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Transportation company increases its sign-on bonus to attract school bus drivers amid shortage of drivers

Every year, transportation companies put a call out for more school bus drivers. Some companies report the issue has compounded due to the COVID-19 pandemic.

LANCASTER COUNTY, Pa. — Every year, transportation companies put a call out for more school bus drivers.

Some companies are reporting that the need to find new drivers has only been exacerbated by the pandemic.

FOX43 went to Shultz Transportation in West Lampeter Township, Lancaster County to talk with management about what it's been like trying to find drivers this year.

Every year, officials say they have to immediately start looking for workers once the school year ends. It can take well over a month to have a new worker cleared to run routes and trained to drive a bus.

One of the issues is some bus drivers are not returning to their jobs when schools reopen. Some bus companies in the United States report having older drivers with pre-existing medical conditions who are more at risk of complications from COVID-19. Companies also face the issue of drivers transitioning to jobs in the private sector which may pay more or offer other benefits. When there is a gap in driving, officials say that time can push drivers out the door and into other industries.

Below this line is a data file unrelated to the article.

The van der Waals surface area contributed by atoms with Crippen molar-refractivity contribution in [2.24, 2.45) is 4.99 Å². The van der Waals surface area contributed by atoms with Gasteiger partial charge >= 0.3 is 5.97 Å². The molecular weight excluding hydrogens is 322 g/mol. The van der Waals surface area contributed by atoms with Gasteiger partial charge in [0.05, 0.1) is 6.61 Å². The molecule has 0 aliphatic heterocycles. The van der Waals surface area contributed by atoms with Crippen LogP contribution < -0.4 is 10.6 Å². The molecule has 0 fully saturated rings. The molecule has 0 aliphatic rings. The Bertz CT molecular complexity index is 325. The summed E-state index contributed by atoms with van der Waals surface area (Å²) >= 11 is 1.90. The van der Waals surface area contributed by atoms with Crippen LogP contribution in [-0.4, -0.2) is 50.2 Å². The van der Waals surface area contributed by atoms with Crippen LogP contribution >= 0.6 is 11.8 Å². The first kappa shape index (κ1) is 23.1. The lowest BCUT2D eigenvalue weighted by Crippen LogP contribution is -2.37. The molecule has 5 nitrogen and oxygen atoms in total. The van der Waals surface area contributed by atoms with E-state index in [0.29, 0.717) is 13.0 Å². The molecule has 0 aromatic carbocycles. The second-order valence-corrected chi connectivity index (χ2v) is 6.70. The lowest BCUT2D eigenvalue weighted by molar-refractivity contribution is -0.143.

Shultz Transportation decided to offer a $500 bonus for new drivers. However, that has since been upped to $2,000 in an effort to entice new employees. The payment is divvied up over the first year of employment.

The family-owned and operated company has been in the school bus industry since 1955 and serves four school districts in the Lancaster County area. Over the years, business has grown from 3 buses to 270 vehicles in today's fleet.

Shultz is also offering $17 an hour to drive. In addition to that, President Mike Kramer says Shultz pays for the background checks needed to drive as well as people's CDL licenses.

Kramer says becoming a school bus driver can be a perfect job for someone who is retired or for a parent at-home who wants to add some supplemental cash to their family's income.

Another obstacle some companies report is that drivers are responsible for a 40-foot bus that can potentially be filled with dozens of students. They must navigate routes with other drivers who may zip by the bus when a driver is attempting to pick up students or who drive aggressively.

Experts encourage companies to offer paid training and better benefits to attract newcomers to the field. They say companies should focus on driver retention or staggering school start times so the same drivers can run multiple routes per shift.  

   

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